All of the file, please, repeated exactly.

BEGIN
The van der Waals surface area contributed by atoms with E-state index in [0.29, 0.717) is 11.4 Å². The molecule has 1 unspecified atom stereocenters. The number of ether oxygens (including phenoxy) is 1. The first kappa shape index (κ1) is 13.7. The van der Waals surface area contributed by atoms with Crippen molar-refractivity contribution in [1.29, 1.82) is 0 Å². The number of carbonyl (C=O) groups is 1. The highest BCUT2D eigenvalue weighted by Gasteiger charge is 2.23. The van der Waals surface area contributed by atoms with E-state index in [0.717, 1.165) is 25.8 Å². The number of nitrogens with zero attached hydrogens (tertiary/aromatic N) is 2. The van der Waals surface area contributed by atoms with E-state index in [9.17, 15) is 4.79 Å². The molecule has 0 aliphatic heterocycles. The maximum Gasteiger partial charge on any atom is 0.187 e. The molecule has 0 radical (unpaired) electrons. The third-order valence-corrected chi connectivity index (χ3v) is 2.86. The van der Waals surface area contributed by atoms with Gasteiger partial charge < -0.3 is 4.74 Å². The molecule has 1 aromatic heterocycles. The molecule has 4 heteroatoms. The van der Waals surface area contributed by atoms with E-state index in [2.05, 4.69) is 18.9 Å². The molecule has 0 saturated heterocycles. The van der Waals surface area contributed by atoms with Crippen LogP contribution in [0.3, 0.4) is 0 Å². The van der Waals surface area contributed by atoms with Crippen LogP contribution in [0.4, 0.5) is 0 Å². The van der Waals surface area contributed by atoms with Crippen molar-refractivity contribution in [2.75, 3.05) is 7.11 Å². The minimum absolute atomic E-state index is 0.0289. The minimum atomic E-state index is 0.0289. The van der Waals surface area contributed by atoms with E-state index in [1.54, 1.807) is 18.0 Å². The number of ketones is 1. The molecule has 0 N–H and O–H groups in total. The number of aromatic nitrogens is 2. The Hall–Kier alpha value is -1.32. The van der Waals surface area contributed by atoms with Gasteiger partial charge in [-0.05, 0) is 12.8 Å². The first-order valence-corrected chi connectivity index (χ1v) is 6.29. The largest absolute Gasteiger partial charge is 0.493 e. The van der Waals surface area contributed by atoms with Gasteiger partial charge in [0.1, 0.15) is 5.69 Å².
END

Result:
The van der Waals surface area contributed by atoms with E-state index in [0.29, 0.717) is 11.4 Å². The molecule has 1 unspecified atom stereocenters. The number of ether oxygens (including phenoxy) is 1. The first kappa shape index (κ1) is 13.7. The van der Waals surface area contributed by atoms with Crippen molar-refractivity contribution in [1.29, 1.82) is 0 Å². The number of carbonyl (C=O) groups is 1. The highest BCUT2D eigenvalue weighted by Gasteiger charge is 2.23. The van der Waals surface area contributed by atoms with E-state index in [0.717, 1.165) is 25.8 Å². The number of nitrogens with zero attached hydrogens (tertiary/aromatic N) is 2. The van der Waals surface area contributed by atoms with E-state index in [9.17, 15) is 4.79 Å². The molecule has 0 aliphatic heterocycles. The maximum Gasteiger partial charge on any atom is 0.187 e. The molecule has 0 radical (unpaired) electrons. The third-order valence-corrected chi connectivity index (χ3v) is 2.86. The van der Waals surface area contributed by atoms with Gasteiger partial charge < -0.3 is 4.74 Å². The molecule has 1 aromatic heterocycles. The molecule has 4 heteroatoms. The van der Waals surface area contributed by atoms with E-state index in [2.05, 4.69) is 18.9 Å². The molecule has 0 saturated heterocycles. The van der Waals surface area contributed by atoms with Crippen LogP contribution in [0.3, 0.4) is 0 Å². The van der Waals surface area contributed by atoms with Crippen LogP contribution in [0.4, 0.5) is 0 Å². The van der Waals surface area contributed by atoms with Crippen molar-refractivity contribution in [2.75, 3.05) is 7.11 Å². The minimum absolute atomic E-state index is 0.0289. The minimum atomic E-state index is 0.0289. The van der Waals surface area contributed by atoms with E-state index in [1.54, 1.807) is 18.0 Å². The number of ketones is 1. The molecule has 0 N–H and O–H groups in total. The number of aromatic nitrogens is 2. The Hall–Kier alpha value is -1.32. The van der Waals surface area contributed by atoms with Gasteiger partial charge in [-0.05, 0) is 12.8 Å². The first-order valence-corrected chi connectivity index (χ1v) is 6.29. The largest absolute Gasteiger partial charge is 0.493 e. The van der Waals surface area contributed by atoms with Gasteiger partial charge in [0.1, 0.15) is 5.69 Å².